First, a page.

In some cases, chickenpox in pregnancy can cause health problems for mothers and babies. There's a small risk of your baby being ill when it's born.
The risk of these complications increases if you get chickenpox after 36 weeks of pregnancy.
If you have chickenpox
Go to your maternity hospital urgently if you have chickenpox and other symptoms like:
- bleeding from your vagina
- breathing problems or other chest symptoms like a bad cough or noisy breathing
- a headache, stiff neck, difficulty looking at bright lights or drowsiness (these may be signs that chickenpox is affecting your brain or nervous system)
- vomiting or feeling sick
- a rash that is bleeding
Phone ahead to tell the maternity hospital that you're coming. They can take precautions to stop chickenpox from spreading to other pregnant women. For example, they might have a different space for you to wait in away from the main waiting room.
To stop your symptoms from getting any worse, you may need:
- antiviral medicine through a drip
- immunoglobulin treatment - a blood-based treatment that contains antibodies to help fight the virus
How to treat chickenpox
There are things you can do to ease the itching. You can also take medication to help with the pain and discomfort.
Ease pain and discomfort
You or your child can take paracetamol.
If you or your child has chickenpox don't use ibuprofen unless your GP has told you to. This is because using ibuprofen can increase the risk of serious skin infections.
Do not use aspirin or products containing aspirin. Do not give children under 16 aspirin - it can be very dangerous.
Stop the itching
Chickenpox can be very itchy. Try not to scratch the spots as it can cause scarring.
Keep your child's finger nails clean and short. You can put socks on their hands at night to stop them scratching.
Use cooling creams or gels from a pharmacy, if your child's skin is very itchy or sore.
Speak to a pharmacist about using antihistamine medicine to help the itching.
You could also bathe your child in lukewarm water - a hot bath can make the itch worse.
Drink plenty of water to avoid dehydration. Ice lollies are a good way of getting fluids into children. They also help to soothe their sore mouth if they have chickenpox spots in it.
Wear cool clothes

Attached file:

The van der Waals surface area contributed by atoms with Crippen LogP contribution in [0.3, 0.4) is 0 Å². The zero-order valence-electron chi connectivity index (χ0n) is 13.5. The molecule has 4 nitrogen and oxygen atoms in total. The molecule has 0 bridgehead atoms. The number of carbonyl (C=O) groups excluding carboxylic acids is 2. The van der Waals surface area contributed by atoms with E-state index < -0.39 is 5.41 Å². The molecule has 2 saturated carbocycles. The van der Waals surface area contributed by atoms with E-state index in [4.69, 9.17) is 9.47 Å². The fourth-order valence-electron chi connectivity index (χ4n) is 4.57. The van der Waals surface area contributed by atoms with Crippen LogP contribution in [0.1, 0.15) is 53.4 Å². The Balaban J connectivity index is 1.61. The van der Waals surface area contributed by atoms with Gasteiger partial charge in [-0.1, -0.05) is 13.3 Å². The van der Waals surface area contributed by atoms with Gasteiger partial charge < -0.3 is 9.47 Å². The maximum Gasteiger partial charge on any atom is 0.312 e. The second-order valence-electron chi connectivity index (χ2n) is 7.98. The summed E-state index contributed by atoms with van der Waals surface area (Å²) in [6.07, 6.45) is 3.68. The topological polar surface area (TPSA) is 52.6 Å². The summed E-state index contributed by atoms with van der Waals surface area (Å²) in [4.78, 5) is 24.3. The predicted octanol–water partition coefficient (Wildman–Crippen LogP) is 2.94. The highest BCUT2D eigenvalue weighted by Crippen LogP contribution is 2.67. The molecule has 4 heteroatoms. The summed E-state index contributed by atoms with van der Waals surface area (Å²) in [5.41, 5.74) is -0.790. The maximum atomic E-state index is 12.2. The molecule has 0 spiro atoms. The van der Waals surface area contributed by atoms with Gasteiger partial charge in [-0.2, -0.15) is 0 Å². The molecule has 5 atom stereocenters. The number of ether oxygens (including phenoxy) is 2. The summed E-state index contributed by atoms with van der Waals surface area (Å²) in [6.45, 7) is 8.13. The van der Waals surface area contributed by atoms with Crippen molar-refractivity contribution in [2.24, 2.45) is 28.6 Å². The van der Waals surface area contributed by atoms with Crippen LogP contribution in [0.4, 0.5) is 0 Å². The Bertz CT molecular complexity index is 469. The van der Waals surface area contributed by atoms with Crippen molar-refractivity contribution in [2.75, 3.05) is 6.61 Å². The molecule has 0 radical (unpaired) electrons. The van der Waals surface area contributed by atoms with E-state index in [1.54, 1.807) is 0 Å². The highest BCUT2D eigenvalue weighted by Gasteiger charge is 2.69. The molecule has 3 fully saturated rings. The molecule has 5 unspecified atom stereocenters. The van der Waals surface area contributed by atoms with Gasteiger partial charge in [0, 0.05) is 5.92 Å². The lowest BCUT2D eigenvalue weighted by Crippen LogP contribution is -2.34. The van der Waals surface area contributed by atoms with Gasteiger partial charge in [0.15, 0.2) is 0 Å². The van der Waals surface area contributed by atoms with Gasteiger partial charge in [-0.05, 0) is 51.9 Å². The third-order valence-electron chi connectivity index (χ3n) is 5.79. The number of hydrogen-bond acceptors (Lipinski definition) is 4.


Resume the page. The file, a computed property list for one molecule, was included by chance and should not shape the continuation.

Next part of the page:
Dress your child in loose-fitting clothes. Cotton fabrics are best and will help stop their skin from becoming sore and irritated.
How chickenpox spreads
You can catch chickenpox by being in the same room as someone who has it.
It's also spread by touching clothes or bedding that has fluid from the blisters on it.
Chickenpox can spread to others as long as there are any spots which are not crusted and dried.
How long chickenpox is infectious for
Chickenpox is infectious from 2 days before the spots appear to until they have crusted over, usually 5 to 7 days after they first appeared.
It usually takes one to 3 weeks from the time you were exposed to chickenpox for the spots to start appearing. Adults can return to work once their spots are crusted and dried over, and they feel well enough to go back to work.
Keep your child off school, pre-school or childcare until their spots are dry. Once the spots are crusted and dried they can go back to school as they stop being infectious.
Stop chickenpox spreading
Chickenpox can be dangerous for some people.
Avoid contact with:
- pregnant women
- newborn babies
- anyone who has a weak immune system
People may have a weak immune system if they are having chemotherapy (a treatment for cancer). Taking steroids can also weaken someone’s immune system.
Wipe down or sterilise any objects you or your child have touched, such as children's toys.
Wash infected bedding or clothing.
Travelling after chickenpox
Many airlines will not allow you to fly with chickenpox. Check with your airline before you travel.
Shingles and chickenpox
You cannot catch shingles from someone with chickenpox. But if you have not had chickenpox before you can catch it from someone with shingles.
When you get chickenpox, the virus stays in your body. It can cause shingles if your immune system is low.
This can be because of:
- certain conditions
- treatments like chemotherapy